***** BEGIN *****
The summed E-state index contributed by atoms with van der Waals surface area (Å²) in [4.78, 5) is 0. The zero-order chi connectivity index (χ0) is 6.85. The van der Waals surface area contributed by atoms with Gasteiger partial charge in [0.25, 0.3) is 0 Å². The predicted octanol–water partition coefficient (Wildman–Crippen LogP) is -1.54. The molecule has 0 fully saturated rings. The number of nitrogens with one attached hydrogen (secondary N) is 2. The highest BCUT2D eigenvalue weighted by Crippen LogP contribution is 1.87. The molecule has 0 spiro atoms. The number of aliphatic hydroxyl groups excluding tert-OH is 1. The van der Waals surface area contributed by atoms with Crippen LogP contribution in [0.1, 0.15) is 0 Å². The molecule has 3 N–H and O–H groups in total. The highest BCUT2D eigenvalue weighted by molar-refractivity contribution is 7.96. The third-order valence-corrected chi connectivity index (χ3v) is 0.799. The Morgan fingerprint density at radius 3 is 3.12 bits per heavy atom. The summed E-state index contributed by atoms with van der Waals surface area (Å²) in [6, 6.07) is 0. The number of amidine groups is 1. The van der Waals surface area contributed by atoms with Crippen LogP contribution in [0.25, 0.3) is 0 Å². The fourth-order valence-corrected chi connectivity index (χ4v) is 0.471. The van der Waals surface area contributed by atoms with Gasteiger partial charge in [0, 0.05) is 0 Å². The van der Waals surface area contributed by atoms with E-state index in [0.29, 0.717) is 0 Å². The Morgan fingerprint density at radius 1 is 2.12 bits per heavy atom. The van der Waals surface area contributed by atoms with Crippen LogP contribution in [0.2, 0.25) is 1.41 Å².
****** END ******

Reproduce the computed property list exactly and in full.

The summed E-state index contributed by atoms with van der Waals surface area (Å²) in [4.78, 5) is 0. The zero-order chi connectivity index (χ0) is 6.85. The van der Waals surface area contributed by atoms with Gasteiger partial charge in [0.25, 0.3) is 0 Å². The predicted octanol–water partition coefficient (Wildman–Crippen LogP) is -1.54. The molecule has 0 fully saturated rings. The number of nitrogens with one attached hydrogen (secondary N) is 2. The highest BCUT2D eigenvalue weighted by Crippen LogP contribution is 1.87. The molecule has 0 spiro atoms. The number of aliphatic hydroxyl groups excluding tert-OH is 1. The van der Waals surface area contributed by atoms with Crippen LogP contribution in [0.1, 0.15) is 0 Å². The molecule has 3 N–H and O–H groups in total. The highest BCUT2D eigenvalue weighted by molar-refractivity contribution is 7.96. The third-order valence-corrected chi connectivity index (χ3v) is 0.799. The Morgan fingerprint density at radius 3 is 3.12 bits per heavy atom. The summed E-state index contributed by atoms with van der Waals surface area (Å²) in [6, 6.07) is 0. The number of amidine groups is 1. The van der Waals surface area contributed by atoms with Crippen LogP contribution in [0.25, 0.3) is 0 Å². The fourth-order valence-corrected chi connectivity index (χ4v) is 0.471. The van der Waals surface area contributed by atoms with Gasteiger partial charge in [0, 0.05) is 0 Å². The van der Waals surface area contributed by atoms with E-state index in [0.29, 0.717) is 0 Å². The Morgan fingerprint density at radius 1 is 2.12 bits per heavy atom. The van der Waals surface area contributed by atoms with Crippen LogP contribution in [0.2, 0.25) is 1.41 Å².